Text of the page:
When things don’t go to plan.

On the last night of the rally we were tied-up in Kalmar on Sweden’s east coast, mid-Summer celebrations were in the offing and the harbour was buzzing. But onboard Grey Wanderer things were not so good. Jane had gone to bed early with abdominal pains, and by 11pm it was obvious that she was seriously ill. The pain was unbearable, and we called for medical help. Within minutes an Ambulance arrived at the harbour and the crew came onboard and administered a powerful painkiller before attempting to get her off the boat. Normally this would have been done by stretcher, but with the boat moored bows-to, and the pulpit and rigging making it impossible to use the stretcher, poor Jane had to somehow climb off herself with assistance from the Ambulance crew and other people pulling the boat up to the pontoon. I was very scared for her at this point, despite the professional reassurance of the Ambulance crew.

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When we arrived at the hospital a Swedish Health Service number was assigned (once they had seen her E111 EU health card), and from then on she was treated exactly as a Swedish national would have been. There is a nominal fee of about £10 per day, apart from that everything is provided for free.  The following day the Doctors diagnosed Pancreatitis caused by a stray Gall Stone and we were told that she would need urgent surgery back in the UK where we should return as soon as she was fit enough to travel. For the next 5 days Jane remained in hospital and it was a stressful time, we were helped by several of our CA friends who visited the hospital, and kept me fed/ distracted for a few hours in the evenings. Eventually she was pronounced recovered enough to travel, and we returned home on the first available flight leaving GW in Kalmar.

On reflection, no one wants to be ill when travelling, but if it has to happen, then a large town in Sweden is a good place to be. The standard of healthcare was excellent, and of course everyone spoke perfect English. The hospital even had a magnificent view across the harbour and out to sea! It could have been a lot worse – I don’t like to think what would have happened if she’d been taken ill on the remote island of Utklippan where we had been a few days earlier.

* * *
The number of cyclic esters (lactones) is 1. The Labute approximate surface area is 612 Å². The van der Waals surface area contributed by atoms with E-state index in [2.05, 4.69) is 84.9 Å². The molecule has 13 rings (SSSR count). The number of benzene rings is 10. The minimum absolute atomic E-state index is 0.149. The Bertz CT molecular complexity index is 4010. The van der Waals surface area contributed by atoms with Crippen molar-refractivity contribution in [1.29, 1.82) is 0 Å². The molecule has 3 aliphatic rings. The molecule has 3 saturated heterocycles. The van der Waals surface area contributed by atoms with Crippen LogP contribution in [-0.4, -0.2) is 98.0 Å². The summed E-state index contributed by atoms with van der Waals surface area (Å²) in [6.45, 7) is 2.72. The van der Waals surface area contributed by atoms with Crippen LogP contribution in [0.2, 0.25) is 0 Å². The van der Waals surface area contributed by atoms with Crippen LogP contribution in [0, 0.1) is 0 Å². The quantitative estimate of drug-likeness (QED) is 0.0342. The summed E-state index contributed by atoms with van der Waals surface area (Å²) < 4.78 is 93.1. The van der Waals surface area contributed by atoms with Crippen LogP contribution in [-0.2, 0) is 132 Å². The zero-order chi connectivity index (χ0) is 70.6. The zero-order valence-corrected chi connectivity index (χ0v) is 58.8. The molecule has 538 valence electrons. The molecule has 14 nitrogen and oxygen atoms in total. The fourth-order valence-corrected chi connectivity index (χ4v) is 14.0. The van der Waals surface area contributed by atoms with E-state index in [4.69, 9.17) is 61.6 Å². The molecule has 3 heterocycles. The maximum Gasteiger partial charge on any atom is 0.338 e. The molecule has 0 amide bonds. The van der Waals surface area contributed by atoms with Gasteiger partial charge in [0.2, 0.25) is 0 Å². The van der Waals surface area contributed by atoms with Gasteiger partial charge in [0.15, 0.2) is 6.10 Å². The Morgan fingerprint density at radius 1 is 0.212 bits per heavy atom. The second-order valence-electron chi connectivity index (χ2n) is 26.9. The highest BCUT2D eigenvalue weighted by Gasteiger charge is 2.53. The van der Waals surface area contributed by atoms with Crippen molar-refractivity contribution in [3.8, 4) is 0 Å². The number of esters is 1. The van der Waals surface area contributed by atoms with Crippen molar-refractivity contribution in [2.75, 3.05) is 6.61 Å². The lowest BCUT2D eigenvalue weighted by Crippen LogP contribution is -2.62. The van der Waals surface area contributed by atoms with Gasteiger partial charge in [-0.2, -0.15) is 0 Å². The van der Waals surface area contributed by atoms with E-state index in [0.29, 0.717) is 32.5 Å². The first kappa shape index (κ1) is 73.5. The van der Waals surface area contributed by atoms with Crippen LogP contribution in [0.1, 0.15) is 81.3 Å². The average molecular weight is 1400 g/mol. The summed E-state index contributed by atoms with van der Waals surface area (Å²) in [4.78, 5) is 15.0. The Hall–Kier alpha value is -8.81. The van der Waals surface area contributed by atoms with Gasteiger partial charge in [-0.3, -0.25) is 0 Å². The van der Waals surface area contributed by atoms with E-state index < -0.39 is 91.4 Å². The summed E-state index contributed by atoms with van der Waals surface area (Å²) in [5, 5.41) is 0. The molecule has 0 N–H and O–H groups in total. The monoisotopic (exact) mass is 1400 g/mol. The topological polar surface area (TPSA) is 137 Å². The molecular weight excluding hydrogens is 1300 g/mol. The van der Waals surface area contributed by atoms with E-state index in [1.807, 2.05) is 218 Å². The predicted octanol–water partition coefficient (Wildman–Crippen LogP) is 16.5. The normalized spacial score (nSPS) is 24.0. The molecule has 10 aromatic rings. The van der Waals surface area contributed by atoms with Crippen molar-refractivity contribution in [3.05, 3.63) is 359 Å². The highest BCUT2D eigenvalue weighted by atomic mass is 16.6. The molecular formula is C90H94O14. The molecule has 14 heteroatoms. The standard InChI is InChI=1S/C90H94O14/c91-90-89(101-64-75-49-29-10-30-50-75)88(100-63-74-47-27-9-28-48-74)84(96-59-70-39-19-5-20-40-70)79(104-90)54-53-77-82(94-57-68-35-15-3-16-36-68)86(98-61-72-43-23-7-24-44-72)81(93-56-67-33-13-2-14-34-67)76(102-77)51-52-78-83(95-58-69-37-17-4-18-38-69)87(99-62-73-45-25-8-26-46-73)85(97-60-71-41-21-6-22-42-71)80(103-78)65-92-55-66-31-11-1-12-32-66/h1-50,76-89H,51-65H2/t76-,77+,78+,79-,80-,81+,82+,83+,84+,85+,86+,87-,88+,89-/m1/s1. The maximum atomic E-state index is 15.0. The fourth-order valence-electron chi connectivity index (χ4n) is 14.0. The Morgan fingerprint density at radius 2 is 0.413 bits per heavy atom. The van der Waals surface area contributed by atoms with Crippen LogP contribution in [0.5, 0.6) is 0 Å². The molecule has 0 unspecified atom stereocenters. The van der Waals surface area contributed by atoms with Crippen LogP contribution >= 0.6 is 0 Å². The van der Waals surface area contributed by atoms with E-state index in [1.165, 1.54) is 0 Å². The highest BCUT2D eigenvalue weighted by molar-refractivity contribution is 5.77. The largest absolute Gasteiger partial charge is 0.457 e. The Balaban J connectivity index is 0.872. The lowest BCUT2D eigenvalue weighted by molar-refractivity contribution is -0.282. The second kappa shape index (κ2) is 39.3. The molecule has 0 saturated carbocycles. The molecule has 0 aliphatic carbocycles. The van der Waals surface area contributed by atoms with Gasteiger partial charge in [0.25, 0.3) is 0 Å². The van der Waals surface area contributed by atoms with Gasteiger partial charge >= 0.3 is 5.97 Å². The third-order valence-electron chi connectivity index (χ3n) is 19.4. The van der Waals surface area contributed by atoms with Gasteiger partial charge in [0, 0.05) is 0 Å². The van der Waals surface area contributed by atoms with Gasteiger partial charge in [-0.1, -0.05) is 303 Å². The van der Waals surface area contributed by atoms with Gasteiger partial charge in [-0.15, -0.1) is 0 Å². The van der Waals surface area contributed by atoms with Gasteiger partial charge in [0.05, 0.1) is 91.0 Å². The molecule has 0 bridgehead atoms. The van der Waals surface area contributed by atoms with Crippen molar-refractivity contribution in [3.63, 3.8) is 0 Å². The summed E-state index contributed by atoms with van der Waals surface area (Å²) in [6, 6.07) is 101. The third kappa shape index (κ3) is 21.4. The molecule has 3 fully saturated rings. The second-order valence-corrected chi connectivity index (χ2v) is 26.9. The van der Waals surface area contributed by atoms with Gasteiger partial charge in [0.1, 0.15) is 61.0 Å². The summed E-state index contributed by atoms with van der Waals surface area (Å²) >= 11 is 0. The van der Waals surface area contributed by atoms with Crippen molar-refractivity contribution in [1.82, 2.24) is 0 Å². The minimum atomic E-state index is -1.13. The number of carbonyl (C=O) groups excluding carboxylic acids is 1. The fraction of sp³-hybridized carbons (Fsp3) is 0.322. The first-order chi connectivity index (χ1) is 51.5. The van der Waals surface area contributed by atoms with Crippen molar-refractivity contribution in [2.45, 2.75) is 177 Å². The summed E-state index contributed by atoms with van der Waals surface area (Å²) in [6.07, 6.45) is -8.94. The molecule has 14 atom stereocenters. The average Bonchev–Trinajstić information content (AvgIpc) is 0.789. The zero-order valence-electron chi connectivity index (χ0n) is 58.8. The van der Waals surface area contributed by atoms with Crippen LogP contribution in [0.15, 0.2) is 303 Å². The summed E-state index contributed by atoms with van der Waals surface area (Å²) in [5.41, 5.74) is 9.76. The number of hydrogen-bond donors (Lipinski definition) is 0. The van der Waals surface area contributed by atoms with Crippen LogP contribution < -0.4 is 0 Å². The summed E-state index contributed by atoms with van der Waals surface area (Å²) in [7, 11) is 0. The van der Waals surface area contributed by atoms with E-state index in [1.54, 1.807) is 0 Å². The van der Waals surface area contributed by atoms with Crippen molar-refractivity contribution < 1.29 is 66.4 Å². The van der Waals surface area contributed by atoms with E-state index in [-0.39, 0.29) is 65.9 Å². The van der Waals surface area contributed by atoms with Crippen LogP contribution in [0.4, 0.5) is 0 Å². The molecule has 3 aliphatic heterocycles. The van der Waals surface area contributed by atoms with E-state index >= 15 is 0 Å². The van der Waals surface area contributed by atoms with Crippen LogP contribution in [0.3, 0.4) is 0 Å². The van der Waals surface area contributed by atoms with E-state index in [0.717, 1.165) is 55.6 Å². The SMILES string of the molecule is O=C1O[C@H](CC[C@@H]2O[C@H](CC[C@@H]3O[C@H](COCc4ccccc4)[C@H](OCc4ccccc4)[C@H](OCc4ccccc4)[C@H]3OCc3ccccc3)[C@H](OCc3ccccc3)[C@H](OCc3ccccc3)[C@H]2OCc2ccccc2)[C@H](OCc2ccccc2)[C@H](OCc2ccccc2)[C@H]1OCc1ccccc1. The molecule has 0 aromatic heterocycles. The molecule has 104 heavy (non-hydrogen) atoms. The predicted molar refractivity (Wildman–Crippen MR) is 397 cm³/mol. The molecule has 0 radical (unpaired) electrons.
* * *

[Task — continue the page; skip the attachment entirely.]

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Once Jane had seen a UK Specialist and was booked in for an operation (surprisingly quickly for the NHS), we decided that I should return to Kalmar and take the boat back to Germany as it was unlikely that Jane would be fit to sail again before the end of the Baltic sailing season. Two good friends, Richard S and Richard P, otherwise known as R1 and R2, volunteered for the trip.  We had a great couple of weeks retracing the route back to Fehmarn with mostly fair weather, and it was nice to do some Baltic sailing with the boys. However, it wasn’t really the same without Jane onboard. There was also the worry that she might suffer another Pancreatitis episode before I got back and before her scheduled Gall Bladder surgery.

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The surgery went well though, and she was soon sufficiently recovered for me to return to Fehmarn to complete the boat lay-up/ winterisation process.This time another good friend, Les, travelled back to Germany with me, and together we got GW ready for the winter. She is now in her shed waiting for us to return in the spring.

Thankfully, Jane has now made a full recovery and is raring to go for the next season!

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Thanks are due to everyone who helped us out and showed so much kindness at this difficult time. The medical staff in Kalmar, friends in the CA who visited Jane in hospital and showed me much kindness and hospitality, the “delivery crew” R1 and R2, Les for airport lifts and driving back to Germany with me, the harbour staff in Kalmar who kept an eye on GW for us, the Baltic Kolln guys who were so flexible with our amended lift-out and lay-up arrangements.

When things go wrong, you are grateful for your friends!

As sailors we need to be optimistic, and look forward to next year’s adventures which may include visiting Poland and the Baltic States.

 

 

 

 

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